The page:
Final Guideline on Antibiotic Impurities Focuses on Manufacturing Processes

Posted 13 July 2012 | By Alexander Gaffney, RAC 

The European Medicines Agency (EMA) has released final its final guideline on how to set specifications for impurities present in antibiotics not covered by other internationally-harmonized guidelines.

European regulators note in the guidance that antibiotics produced by a fermentation process are less precise and create more product variability and impurities than do other synthetic processes. Because many of these processes-including semi-synthetic fermentation-do not fall under the scope of the International Conference on Harmonization's (ICH) Q3, the Veterinary International Conference on Harmonization's (VICH) GL10 or GL11 guidelines, or the European Pharmacopoeia's guidelines, EMA said it saw the need to provide guidance to sponsors on the subject.

"Thresholds are given in the guideline for reporting, identification and qualification of related impurities for antibiotics medicinal products whose active substance is produced by fermentation or semi-synthesis," explained EMA in the guideline. "In cases where the active substance consists of a mixture of closely related compounds, where it may be difficult to apply general thresholds, general guidance is given on how to set specific thresholds and specifications and on how to qualify impurity profiles."

Impurity Specifications Must be 'Justified'

EMA notes the "impurity profile depends very much on the manufacturing process," as the impurities can be different even when the same organism is involved. As such, EMA said it is requesting a "detailed description of the fermentation steps" to be included in the product's general monograph, including purification steps used after initial manufacture. In limited cases, it may be permissible to utilize a "suitable specification" for starting materials and impurities, though EMA said these must be "justified" to the agency.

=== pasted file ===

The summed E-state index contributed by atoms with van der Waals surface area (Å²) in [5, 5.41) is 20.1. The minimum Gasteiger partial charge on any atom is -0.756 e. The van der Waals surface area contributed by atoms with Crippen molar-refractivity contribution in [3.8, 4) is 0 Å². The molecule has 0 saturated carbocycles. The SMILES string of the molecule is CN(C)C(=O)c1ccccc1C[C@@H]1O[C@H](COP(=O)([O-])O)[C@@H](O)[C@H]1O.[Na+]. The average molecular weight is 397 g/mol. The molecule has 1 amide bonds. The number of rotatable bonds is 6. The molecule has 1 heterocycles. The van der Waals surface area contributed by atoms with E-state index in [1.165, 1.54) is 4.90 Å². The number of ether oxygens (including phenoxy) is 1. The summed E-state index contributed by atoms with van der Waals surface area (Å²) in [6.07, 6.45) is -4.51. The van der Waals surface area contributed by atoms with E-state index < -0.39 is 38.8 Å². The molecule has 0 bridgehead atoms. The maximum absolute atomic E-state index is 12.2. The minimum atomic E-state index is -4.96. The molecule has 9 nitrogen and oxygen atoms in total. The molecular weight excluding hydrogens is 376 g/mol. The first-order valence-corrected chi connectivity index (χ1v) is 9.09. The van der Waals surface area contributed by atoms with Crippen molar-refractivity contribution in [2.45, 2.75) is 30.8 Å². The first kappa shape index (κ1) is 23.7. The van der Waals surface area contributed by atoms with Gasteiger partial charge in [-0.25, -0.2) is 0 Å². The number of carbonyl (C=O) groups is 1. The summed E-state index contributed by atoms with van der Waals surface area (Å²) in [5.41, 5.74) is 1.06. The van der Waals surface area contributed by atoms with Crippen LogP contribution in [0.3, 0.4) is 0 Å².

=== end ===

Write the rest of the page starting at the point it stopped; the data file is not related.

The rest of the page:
Any intermediate steps between initial manufacture and purification must also be detailed to EMA. The agency said in all cases it is considered preferable to reduce the number of intermediary steps and "optimize purifications steps as far as possible."

The agency also explains that each identified impurity, unidentified impurity, unspecified impurity and the total number of impurities must have limits set unless it is "not practically possible to identify an individual impurity." In such a case, "sufficient evidence of its structure" must be provided to determine if it is an impurity or related to the parent compound. EMA's guideline establishes thresholds for these impurities.

Read more:

EMA - Guideline on Setting Specifications for Related Impurities in Antibiotics

Regulatory Focus newsletters

All the biggest regulatory news and happenings.


Most Viewed Articles